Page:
The aforesaid submissions of the Learned Senior Counsel appearing for the appellants were contested by the Learned Senior Counsel Mr. Udey Lalit, appearing for the plaintiff. Mr. Lalit has contended that clear admissions made by the appellants in their written statement admitting the rights of the plaintiff cannot be allowed to be withdrawn by amendment of the written statement as that would amount to totally displacing the case of the plaintiff and cause the plaintiff irretrievable prejudice. In support of this contention, Mr. Lalit also relied on the decision of this court in the case of Modi Spinning &Weaving Mills Co. Ltd (supra) which was relied on by the High Court while rejecting the application for amendment of the written statement. He strongly contended that if such amendment was allowed, admissions made by the appellants in Para 8 of their written statement would be entirely washed out as a bare perusal of the written statement would clearly show that the appellants have admitted one-half share of the plaintiff and defendant nos. 1 to 7 in the suit properties in their written statement. Mr. Lalit also contended that the decision in Baldev Singh's case (supra) relied on by the learned counsel for the appellants in support of his contention would not be applicable in the facts of this case. Therefore Mr. Lalit contended that the amendment of the written statement introducing an entirely different and inconsistent case cannot be allowed as it would displace the admission made in para 8 of the written statement and deprive the plaintiff of a valuable right already accrued to him on account of the admission.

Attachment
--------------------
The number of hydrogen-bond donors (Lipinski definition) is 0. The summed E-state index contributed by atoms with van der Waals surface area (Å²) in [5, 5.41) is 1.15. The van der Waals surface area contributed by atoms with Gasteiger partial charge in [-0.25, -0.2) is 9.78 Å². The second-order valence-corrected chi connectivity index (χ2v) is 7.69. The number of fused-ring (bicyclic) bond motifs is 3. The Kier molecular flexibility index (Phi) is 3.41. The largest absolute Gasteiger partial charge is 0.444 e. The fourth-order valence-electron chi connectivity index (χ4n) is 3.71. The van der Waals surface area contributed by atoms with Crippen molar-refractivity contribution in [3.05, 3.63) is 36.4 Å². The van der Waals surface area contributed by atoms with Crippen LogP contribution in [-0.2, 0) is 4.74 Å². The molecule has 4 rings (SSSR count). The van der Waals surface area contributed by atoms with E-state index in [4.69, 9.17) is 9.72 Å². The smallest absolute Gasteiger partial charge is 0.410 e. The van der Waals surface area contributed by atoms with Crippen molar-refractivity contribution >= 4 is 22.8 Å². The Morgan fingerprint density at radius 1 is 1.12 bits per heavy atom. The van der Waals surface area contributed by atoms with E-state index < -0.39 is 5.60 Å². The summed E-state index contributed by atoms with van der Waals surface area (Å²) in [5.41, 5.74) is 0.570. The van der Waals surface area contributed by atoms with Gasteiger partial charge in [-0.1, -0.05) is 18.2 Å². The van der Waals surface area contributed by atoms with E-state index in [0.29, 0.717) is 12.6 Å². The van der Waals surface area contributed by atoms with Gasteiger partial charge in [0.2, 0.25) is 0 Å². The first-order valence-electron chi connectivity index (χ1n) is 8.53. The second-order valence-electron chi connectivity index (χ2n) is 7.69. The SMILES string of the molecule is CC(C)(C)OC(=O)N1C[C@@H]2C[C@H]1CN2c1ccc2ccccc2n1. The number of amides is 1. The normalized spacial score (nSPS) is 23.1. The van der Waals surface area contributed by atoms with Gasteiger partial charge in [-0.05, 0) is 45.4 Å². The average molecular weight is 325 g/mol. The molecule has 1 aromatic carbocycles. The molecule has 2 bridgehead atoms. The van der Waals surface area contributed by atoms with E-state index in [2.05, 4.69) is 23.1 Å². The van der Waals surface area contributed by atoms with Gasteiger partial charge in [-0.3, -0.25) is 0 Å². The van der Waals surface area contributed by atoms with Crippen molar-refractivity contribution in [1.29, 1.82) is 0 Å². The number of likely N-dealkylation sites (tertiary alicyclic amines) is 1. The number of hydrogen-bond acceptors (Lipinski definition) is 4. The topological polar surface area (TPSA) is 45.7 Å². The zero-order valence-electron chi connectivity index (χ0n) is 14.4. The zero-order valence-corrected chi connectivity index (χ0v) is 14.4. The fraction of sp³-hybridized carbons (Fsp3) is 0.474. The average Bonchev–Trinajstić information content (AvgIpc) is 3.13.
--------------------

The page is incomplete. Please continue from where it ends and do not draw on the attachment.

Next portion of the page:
Relying on the decision in the case of Heera Lal (supra) as relied on by the High Court in the impugned order, Mr. Lalit contended that the admission made in para 8 of the written statement cannot be washed out by an amendment of the written statement. Accordingly, Mr. Lalit invited us to hold that the High Court was fully justified in rejecting the application for amendment of written statement of the appellant in the exercise of its power under Article 227 of the Constitution.

Having heard the rival submissions of the learned counsel for the parties and after considering the written statement as well as the amendment of the written statement and the orders passed by the High Court and the trial court in detail, we are of the view that the High Court had fallen in error in rejecting the application for amendment of the written statement.

Before dealing with the question whether the amendment sought for was rightly rejected by the High Court or not, we may first consider the principles under which amendments of pleadings can be allowed or rejected. The principle allowing or rejecting an amendment of the pleadings has emanated from Order 6 Rule 17 of the Code of Civil Procedure, which runs as under:

"The Court may at any stage of the proceedings allow either party to alter or amend his pleadings in such manner and on such terms as may be just, and all such amendments shall be made as may be necessary for the purpose of determining the real questions in controversy between the parties

Provided that no application for amendment

shall be allowed after the trial has commenced, unless the Court comes to the conclusion that in spite of due diligence, the party could not have raised the matter before the commencement of trial"

(Underlining is ours)